The newborn converts to Christ from among the Jewish Dispersion to whom Peter wrote his First Epistle were to thirst for the pure milk of the Word, free from all admixture of plausible error and of those controversial matters that would sometimes occupy their minds when more mature.
As Paul has to tell the Corinthians, some in that church were still in spiritual childhood, and could not be fed with “meat” but continued in need of “milk.” They had not grown up. They loved to display their remarkable gifts, and were impressed by the sensational. “It is characteristic of the child to prefer the amusing to the useful, and the shining to the solid.” In spite of their gifts, the Corinthian believers, in many instances, remained immature.
They were marked, too, by jealousy and strife and sectarianism, all characteristics of the immature or unconsecrated Christian. Sectarianism is a pride disease that says arrogantly, “I am of Paul” or “I am of Apollos,” and throws out the challenge, “Say now ‘Shibboleth.’” And if we cannot pronounce it aright, or if we speak in no particular ecclesiastical dialect, then we belong to the “lesser breeds without the law”!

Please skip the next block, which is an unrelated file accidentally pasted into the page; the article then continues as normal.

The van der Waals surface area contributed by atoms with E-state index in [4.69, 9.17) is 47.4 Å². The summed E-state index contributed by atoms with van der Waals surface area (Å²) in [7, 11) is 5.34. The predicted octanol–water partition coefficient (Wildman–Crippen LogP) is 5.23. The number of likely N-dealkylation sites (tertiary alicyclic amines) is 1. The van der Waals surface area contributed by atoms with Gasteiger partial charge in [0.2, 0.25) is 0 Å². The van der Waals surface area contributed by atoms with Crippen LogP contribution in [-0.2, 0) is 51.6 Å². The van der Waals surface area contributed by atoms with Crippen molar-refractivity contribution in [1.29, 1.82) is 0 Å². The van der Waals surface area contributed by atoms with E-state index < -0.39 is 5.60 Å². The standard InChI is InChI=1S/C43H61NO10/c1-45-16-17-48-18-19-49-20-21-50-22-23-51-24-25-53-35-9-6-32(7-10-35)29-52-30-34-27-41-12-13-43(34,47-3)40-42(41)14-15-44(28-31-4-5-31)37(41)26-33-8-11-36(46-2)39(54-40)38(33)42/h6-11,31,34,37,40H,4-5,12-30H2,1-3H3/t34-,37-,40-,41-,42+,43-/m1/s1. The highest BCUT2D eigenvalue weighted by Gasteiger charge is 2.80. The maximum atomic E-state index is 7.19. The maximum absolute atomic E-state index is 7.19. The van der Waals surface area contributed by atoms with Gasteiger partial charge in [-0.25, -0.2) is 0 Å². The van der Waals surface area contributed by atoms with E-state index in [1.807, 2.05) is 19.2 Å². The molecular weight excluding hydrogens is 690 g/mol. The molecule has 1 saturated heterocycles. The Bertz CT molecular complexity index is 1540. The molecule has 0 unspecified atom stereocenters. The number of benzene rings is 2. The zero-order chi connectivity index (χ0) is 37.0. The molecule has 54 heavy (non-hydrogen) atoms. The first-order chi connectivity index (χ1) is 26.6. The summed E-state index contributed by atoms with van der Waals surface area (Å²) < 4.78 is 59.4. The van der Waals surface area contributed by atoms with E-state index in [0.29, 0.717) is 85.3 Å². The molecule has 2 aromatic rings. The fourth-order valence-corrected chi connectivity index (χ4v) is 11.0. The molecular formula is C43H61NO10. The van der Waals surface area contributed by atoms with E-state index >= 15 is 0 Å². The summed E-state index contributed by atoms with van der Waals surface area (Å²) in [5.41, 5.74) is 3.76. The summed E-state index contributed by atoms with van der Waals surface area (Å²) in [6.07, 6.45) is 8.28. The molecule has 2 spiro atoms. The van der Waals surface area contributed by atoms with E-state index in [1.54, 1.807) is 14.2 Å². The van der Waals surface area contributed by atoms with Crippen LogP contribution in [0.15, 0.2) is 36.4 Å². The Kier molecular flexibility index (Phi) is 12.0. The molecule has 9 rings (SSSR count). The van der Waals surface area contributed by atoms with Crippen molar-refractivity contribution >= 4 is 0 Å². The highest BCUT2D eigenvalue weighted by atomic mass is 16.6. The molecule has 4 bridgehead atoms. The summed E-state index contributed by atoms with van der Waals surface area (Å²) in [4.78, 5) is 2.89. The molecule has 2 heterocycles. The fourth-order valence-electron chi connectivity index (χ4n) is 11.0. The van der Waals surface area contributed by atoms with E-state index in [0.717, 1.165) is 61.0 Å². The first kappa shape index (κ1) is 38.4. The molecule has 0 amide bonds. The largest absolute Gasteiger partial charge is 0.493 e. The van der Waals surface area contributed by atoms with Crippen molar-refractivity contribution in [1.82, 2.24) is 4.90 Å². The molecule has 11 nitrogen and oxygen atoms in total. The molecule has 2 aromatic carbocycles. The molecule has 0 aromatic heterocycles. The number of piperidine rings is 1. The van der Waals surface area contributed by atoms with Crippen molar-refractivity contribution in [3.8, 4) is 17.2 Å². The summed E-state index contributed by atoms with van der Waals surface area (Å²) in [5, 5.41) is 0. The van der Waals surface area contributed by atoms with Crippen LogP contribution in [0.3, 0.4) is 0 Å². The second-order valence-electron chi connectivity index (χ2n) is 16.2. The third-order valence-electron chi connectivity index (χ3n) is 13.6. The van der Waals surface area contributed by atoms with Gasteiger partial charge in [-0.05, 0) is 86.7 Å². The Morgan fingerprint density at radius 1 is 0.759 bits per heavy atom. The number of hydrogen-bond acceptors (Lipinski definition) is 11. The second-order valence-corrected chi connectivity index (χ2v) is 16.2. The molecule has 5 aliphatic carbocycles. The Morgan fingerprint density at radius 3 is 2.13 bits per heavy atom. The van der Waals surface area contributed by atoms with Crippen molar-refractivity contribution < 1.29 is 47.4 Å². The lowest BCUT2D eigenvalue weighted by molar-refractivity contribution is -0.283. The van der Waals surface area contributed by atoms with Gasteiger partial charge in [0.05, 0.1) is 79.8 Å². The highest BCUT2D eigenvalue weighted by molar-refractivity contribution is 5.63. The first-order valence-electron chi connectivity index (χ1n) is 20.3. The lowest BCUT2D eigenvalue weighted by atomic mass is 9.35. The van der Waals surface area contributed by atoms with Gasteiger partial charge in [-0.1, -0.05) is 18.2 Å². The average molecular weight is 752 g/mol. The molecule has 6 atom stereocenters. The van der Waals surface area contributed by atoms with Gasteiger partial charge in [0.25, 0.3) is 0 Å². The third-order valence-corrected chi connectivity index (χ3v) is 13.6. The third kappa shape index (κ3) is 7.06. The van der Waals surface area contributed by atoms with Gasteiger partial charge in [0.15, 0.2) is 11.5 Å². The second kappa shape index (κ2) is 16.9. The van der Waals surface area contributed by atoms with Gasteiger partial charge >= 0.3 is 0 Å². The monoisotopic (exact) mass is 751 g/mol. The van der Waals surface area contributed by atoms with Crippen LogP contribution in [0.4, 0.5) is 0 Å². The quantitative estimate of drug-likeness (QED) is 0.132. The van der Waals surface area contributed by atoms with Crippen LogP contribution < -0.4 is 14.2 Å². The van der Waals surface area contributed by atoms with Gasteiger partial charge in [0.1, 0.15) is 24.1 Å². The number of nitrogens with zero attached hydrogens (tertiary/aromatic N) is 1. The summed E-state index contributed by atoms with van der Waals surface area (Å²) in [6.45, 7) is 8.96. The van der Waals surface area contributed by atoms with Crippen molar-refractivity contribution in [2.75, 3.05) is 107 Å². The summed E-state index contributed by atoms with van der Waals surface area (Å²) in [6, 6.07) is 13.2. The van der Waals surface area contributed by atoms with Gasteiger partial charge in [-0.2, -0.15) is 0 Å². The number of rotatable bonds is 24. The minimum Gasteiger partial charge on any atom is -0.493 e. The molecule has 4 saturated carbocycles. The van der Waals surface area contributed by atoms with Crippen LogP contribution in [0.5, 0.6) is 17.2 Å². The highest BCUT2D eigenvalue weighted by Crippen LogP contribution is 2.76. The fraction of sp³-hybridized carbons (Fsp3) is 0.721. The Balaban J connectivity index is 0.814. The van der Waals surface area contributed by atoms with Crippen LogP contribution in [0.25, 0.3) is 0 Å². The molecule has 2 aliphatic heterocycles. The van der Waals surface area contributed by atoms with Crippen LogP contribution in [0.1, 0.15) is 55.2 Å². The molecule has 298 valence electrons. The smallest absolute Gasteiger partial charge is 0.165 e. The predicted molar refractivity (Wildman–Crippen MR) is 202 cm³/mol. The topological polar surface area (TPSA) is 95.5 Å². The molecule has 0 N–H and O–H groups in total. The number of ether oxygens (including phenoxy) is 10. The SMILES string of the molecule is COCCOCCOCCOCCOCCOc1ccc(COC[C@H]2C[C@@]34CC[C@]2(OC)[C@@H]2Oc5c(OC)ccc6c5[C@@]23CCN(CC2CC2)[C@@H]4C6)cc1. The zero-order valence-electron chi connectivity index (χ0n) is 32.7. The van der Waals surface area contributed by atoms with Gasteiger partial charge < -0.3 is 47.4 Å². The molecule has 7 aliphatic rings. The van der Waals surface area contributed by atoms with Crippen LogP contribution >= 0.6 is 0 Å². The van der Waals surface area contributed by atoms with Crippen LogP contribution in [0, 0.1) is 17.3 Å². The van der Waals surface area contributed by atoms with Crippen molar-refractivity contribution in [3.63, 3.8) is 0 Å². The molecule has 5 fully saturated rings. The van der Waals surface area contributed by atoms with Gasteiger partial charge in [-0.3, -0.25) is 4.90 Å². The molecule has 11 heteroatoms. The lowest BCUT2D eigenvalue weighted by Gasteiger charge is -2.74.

Another feature of spiritual immaturity is the inability or unwillingness to distinguish between the more important and the less important, in spite of our Lord’s caution about attending to the “weightier matters.” It is pathetic to see gifted Christian men using their abilities to push some side-issue of little importance except to their personal tastes or opinions. It proves that some area in their life is not consecrated.
Those to whom the Epistle to the Hebrews was addressed were rebuked for still stumbling amid the alphabet of the Christian faith when they should have been teachers of others. They too had not got beyond the “milk” stage. They were in danger of returning to the Judaism which they had left, at all events in profession, and they are exhorted to “go on to perfection,” that is, the apprehension of full-orbed Christianity both in its doctrinal and its experimental aspects.
A child needs “sanctions,” rules and punishments and rewards; an adult should govern his life by principles. “In understanding be men,” urges Paul. One mark of Christian progress is a growing power of spiritual perception.
Through the study of the word, prayer, discipline and trial, soul-labour and inner toil, we shall advance from spiritual childhood to spiritual maturity. God our Father is our Educator. We are in His school, and He delights to instruct us and to develop the new life He has put within us.
Augustine represents the Lord saying to him: “I am the food of the full-grown man. Be a man and thou shalt feed on Me.”
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